Dresden is one of Germany's urban jewels, boasting a stunning skyline dominated by beautiful baroque buildings that have dazzled visitors to this historic center of regional royal power for centuries.
Today Dresden is still an important place, serving as the capital of Saxony, one of Germany's 16 states, which shares a border with both the Czech Republic and Poland, as well as four other German states - including Katja's home state of Bavaria.
Nestled in a valley along the banks of the Elbe River, Dresden has been celebrated as a world heritage site filled with great art and architecture and is renowned for its “Saxon” hospitality, seasonal Christmas market and goodies, including Stollen, a rich buttery fruit cake dusted in powdery white sugar.
Summer fun in the Saxon capital
And it is also attractive during the summer months to young people like Katja, who took a train from Nuremberg to visit her very cool aunt Senta - a musician who plays the clarinet and lives in a funky downtown apartment - just in time to experience the Dresdner Stadtfest, or city festival, held this year from August 14 to 16.
An estimated 420,000 people came out to enjoy the 11th annual Stadtfest, which marked Dresden's 803rd birthday, with some 450 special displays and events at 17 thematically grouped venues across the city. A variety of vendors sold all kinds of foods, crafts and other wares. Live music could be heard throughout the city. Games and athletic activities also provided fun for the whole family.
The main themes of the 2009 festival were Kultur (culture) and Klassik (classical culture and music). Senta explained a lot about classical music to Katja after they watched some live concerts during the three-day weekend. And, just like every year, the festival concluded with a magical nocturnal fireworks display.
The majesty of the Green Vault
Senta also took Katja to see the Grünes Gewölbe, or Green Vault, which is world-renowned as one of Europe's most sumptuous “treasure chambers”. After it was on exhibit in Dresden's Albertinum museum for 30 years, the famous collection of the region's former noble leaders has returned to its historic home in the Dresden Royal Palace.
In two different exhibition areas, the Neues Grünes Gewölbe (New Green Vault) and Historisches Grünes Gewölbe (Historic Green Vault), visitors can now view these magnificent artworks of gold, silver, precious gems, enamel, ivory, bronze and amber the way they were intended to be seen.
When US President Barack Obama visited Germany in June 2009, he stayed in Dresden and met with German Chancellor Angela Merkel in the famous Green Vault.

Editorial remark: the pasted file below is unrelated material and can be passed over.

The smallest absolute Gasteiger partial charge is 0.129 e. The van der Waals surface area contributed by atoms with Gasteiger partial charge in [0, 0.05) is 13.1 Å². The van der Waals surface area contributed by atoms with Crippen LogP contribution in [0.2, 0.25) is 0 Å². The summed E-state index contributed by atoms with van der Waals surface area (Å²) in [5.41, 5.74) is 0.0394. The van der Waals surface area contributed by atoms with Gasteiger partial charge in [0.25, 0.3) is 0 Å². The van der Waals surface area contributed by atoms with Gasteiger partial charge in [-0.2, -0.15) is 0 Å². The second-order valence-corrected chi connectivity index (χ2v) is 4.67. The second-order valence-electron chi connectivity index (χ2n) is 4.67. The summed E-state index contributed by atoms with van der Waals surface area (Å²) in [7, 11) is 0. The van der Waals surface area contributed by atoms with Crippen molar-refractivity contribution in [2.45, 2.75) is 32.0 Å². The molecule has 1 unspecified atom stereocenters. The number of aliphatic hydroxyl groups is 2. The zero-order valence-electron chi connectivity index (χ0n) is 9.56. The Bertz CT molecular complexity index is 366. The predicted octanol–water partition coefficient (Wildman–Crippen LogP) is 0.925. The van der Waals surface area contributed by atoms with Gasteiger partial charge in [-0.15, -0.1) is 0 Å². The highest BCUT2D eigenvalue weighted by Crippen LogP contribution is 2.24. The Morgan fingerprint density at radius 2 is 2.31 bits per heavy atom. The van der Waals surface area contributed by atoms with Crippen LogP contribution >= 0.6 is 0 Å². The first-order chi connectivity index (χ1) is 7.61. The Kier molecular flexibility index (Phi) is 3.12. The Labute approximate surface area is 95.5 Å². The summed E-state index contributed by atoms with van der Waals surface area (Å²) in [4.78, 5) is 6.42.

Vorsprung durch Technik
During her trip to Dresden, Katja also enjoyed going to the city's zoo and seeing other historic buildings, such as the Semperoper opera house. And she went shopping in Dresden's bustling pedestrian zone, where she checked out the local kids' favorite fashions, browsed in bookstores, and indulged in some Italian gelato at a local Eiscafe, or ice cream parlor.
Because Katja is really into art and photography, she also spent a lot of time in the Kupferstich-Kabinett. One of the world's most prominent art museums for drawings, prints and photographs, its collection comprises over 500,000 works on paper by more than 11,000 artists spanning eight centuries.
She was also impressed by Volkswagen's Gläserne Manufaktur, or Transparent Factory, where you can watch German automaker VW outfit and display its Phaeton car models right before your very eyes! Construction began on the glass complex where architecture meets industry in 1999 and it was open for business by 2001.
From destruction to renewal
Dresden has a long history as a leading European center of art, classical music, culture and science. Yet it was almost totally destroyed during heavy bombing by British and American Allied aircraft in February 1945, just a few months before World War II ended in Europe with Germany's surrender in May 1945.
The bombing of Dresden serves as the backdrop of the famous novel “Slaughterhouse Five” by the late American author Kurt Vonnegut. It has informed debate about the nature of war all over the world.
A symbol of postwar peace and reconciliation in Europe is Dresden's iconic domed Frauenkirche, or Church of Our Lady, which was almost entirely destroyed in the wartime air raids but fully restored between 1994 and 2005 through private contributions, including from Great Britain and the United States.
Because of its location in southeastern Germany, postwar Dresden was occupied by Soviet forces and became part of the former East Germany until German reunification in 1990 - when West Germany and East Germany were finally unified again as one nation after decades of artificial separation during the Cold War.
Since then the restoration and revival of Dresden has continued apace along with the rest of the former East Germany.
Dresden is now once again a major cultural and commercial center at the crossroads of eastern and western Europe, with a vibrant alternative scene that attracts young people, students and creative types meeting in the myriad cafes, restaurants, clubs and parks across the city.
Other important major cities in the state of Saxony are Leipzig and Chemnitz. Among the state's striking natural landscapes popular with hikers and nature lovers are the high peaks of the Sächsische Schweiz, or Saxon Switzerland, the Erzgebirge (Ore Mountains), Lausitzer Bergland (Lusatian Mountains), and the Elbsandsteingebirge (Elbe Sandstone Mountains) carved by the Elbe River.